The share of renewables in our electricity supply is multiplying, year after year. According to the International Renewable Energy Agency (IRENA), more than 260GW of renewable energy capacity was added globally in 2020, exceeding the previous record set in 2019 by nearly 50%. Solar and wind energy in particular are leading the way, accounting for 91% of renewables used in electricity production.
In the meantime, the price of solar electricity has dropped 89% over the last decade, with the overall prices of solar installations plummeting and the only factor slowing the wider distribution is finding affordable land and steel.
The result? Overproduction. After all, unlike fossil fuels, renewable energy is free, abundant and doesn’t harm the environment. The problem is not only that the surplus of energy goes to waste, but it can also create serious problems for energy grids when surges occur. Such excess of energy disrupts the ideal balance needed between the amount of electricity generated and demand. Part of the solution lies in improving the technology of battery storage, but there are also current solutions that can include immediate redirection and use of the energy surplus.
Here are several initiatives that show how solar surplus can be put to use and even be beneficial for consumers:
Sharing excess energy with employees
Australian manufacturer Hunter Douglas, a supplier of blinds and window awnings in Sydney, aims to become the country’s first company to sell its excess rooftop solar energy, at a discount, to its workers.
- The company, which works on advanced window treatments to reduce energy losses in homes and offices, had covered its main warehouse in 2018 with 800kW of solar panels. Hunter Douglas realized employees could benefit from this installation as well, with the sale of the oversupply at a reduced rate on weekends and on summer evenings after 4 pm, when the facility is closed.
- To put that system in place, Hunter Douglas will use the Enosi Powertracer platform and sign a new contract for energy supply with Simply Energy, ENGIE’s Australian retail arm.
- The energy traceability platform will allow users to choose the source of their energy (in that case, the rooftop solar panels) and monitor with high precision the production and consumption — a sustainable solution for employees who cannot afford such installations or live in rented homes and who will benefit from some of the lowest energy prices available in the region of New South Wales.
Charging electric vehicles for free
British renewable energy supplier Good Energy is partnering with ZapMap, which developed a UK-wide map of charging points, to offer a free charging service in the UK for electric car owners, using available excess energy generated by solar and wind power.
- Good Energy plans to set up smart EV chargers and an app which will send EV drivers a notification, 24 hours in advance, to let them know about a four-hour flash window during which extra clean energy is available and charging is free.
- The periods will vary depending on the seasons, between 11am and 3pm during the summer (April to September) and between 11pm and 3am in winter (October to March).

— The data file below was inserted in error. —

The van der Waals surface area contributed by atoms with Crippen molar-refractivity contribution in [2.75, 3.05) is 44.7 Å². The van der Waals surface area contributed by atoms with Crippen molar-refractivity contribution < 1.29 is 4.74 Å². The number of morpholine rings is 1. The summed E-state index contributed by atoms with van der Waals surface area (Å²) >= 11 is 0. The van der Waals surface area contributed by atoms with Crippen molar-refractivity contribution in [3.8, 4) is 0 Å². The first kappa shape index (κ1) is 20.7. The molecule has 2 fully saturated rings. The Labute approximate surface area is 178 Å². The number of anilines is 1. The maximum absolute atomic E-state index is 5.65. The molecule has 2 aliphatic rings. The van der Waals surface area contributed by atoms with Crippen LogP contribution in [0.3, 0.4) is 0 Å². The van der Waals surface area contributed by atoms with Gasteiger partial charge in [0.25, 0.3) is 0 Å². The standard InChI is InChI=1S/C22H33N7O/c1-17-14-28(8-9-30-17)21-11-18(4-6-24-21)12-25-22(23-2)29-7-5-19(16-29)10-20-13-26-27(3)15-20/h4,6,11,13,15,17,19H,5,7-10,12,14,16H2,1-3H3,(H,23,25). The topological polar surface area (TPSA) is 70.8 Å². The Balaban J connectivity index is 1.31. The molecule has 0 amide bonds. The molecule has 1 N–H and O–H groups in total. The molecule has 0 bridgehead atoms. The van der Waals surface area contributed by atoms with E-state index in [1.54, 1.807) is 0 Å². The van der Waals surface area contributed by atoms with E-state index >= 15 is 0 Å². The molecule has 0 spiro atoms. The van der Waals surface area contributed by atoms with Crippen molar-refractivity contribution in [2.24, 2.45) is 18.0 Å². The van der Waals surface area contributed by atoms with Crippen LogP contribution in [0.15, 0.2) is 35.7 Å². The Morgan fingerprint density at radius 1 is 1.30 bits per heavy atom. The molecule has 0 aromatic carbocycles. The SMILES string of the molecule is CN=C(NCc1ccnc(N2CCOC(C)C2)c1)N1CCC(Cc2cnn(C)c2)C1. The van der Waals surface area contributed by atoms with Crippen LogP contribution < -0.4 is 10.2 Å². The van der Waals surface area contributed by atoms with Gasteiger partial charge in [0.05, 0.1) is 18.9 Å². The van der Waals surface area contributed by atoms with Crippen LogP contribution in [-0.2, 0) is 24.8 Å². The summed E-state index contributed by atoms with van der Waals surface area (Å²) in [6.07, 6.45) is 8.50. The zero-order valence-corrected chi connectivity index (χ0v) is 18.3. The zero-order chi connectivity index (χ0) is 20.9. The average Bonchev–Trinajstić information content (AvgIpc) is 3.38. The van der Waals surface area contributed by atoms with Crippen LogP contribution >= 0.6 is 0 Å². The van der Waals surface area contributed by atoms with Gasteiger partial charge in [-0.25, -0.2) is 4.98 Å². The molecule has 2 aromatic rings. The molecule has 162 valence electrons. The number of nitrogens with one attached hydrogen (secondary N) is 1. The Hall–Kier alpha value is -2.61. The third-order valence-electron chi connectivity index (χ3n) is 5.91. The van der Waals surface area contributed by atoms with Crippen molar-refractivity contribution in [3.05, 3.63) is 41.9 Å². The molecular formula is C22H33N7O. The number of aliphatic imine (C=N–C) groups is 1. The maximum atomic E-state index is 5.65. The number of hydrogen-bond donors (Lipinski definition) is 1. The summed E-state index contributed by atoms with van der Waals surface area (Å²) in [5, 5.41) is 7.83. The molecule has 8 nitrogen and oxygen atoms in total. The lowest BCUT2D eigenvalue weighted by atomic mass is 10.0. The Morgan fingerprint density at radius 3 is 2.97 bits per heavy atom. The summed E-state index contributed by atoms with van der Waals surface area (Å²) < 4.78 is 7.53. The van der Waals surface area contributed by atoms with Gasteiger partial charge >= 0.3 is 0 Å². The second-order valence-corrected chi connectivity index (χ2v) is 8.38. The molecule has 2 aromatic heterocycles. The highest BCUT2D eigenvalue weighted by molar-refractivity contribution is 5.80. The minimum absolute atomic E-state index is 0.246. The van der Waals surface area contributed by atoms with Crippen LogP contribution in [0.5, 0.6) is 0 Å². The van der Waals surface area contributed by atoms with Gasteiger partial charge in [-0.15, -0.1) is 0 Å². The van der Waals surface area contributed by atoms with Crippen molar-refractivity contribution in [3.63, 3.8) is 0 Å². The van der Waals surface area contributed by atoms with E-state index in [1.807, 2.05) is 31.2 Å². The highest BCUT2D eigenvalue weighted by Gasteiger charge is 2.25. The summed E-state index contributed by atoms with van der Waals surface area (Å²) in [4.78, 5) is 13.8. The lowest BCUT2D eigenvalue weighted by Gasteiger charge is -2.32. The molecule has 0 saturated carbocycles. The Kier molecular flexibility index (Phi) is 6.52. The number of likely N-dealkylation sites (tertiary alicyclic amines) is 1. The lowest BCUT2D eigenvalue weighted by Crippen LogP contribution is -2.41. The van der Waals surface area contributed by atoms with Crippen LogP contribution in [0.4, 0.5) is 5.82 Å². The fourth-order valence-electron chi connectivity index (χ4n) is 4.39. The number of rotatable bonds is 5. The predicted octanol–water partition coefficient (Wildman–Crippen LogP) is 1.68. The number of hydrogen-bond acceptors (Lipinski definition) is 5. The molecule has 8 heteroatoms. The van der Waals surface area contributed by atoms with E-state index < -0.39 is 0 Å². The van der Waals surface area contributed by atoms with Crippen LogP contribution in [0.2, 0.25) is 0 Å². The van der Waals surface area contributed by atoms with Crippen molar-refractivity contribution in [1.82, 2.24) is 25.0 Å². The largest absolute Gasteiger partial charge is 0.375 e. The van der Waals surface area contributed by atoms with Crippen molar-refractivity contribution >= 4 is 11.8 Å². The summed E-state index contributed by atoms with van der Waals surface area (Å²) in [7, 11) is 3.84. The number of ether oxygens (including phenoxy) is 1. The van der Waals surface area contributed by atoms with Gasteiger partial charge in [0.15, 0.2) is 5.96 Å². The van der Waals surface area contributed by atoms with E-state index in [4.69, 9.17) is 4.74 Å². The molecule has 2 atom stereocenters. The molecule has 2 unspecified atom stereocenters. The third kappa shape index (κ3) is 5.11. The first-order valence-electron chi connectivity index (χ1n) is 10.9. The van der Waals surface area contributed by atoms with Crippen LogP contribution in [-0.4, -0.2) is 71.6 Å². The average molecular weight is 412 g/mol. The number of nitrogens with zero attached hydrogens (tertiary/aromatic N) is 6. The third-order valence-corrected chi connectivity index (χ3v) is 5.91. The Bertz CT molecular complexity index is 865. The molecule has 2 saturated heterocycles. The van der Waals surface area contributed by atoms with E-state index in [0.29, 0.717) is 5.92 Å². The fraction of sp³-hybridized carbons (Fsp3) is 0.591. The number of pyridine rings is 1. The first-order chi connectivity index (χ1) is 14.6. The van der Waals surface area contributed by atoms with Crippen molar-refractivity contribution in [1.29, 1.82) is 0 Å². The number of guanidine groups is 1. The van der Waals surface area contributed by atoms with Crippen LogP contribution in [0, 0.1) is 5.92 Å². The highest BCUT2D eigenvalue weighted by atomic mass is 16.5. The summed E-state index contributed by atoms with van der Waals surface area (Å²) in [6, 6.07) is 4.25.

- The time-of-use tariff for electric vehicles powered by renewable electricity is a first in the UK. Good Energy CEO Juliet Davenport explains: “The new ‘flash’ tariff will offer people the chance to benefit from free, green power when the wind and sun are strongest. Electric vehicle drivers are already doing their bit for the climate – here’s a chance for them to go one step further and support a truly clean energy grid.”
Community batteries to pool solar energy
In Australia, the Labor party has promised that, if elected, it would invest more than $200 million to install 400 community batteries across the country. This shared battery solution would allow thousands of households with solar power to pool excess electricity generated by solar panels, store it and share it later.
- In Australia, many individual households have solar installations, but only one in 60 have battery storage. With community batteries, users will be able to access more solar energy without installing their own storage system, lowering costs (no need for maintenance or replacement) and risks.
- Community batteries provide a cheaper and more effective solution for companies running the electricity grid as well, as power can be drawn from the batteries during times of peak demand, to power homes in the evening or support the grid.
- The batteries can range from 100kW to 1MW and from the size of a fridge to a shipping container.
- Several trials are currently conducted across the country, such as the project launched in February 2021 by electricity distributor Ausgrid in Beacon Hill, a northern suburb of Sydney.
Excess energy in exchange for beers
This is brewing to be a first-ever for the renewable market! Asahi Group’s Carlton and United Breweries (CUB) in Australia is offering to buy excess solar energy from households with cans of its Victorian Bitter beer instead of cash.
- The company has already installed solar panels on the roof of its brewery in Melbourne and buys power from a solar farm. But to meet its goal to use 100% renewable power by 2025, CUB decided to take a step further with the Solar Exchange program.
- The program will allow consumers who generate excess solar energy to exchange credit on their power bill for Victorian Bitter: every A$30 worth of credit equals a slab of beer (24 cans, worth A$50), directly delivered to the users’ homes.
- Participants have to sign up on www.vbsolarexchange.com.au and then agree to switch to energy retailer Diamond Energy. There are currently 500 spots available.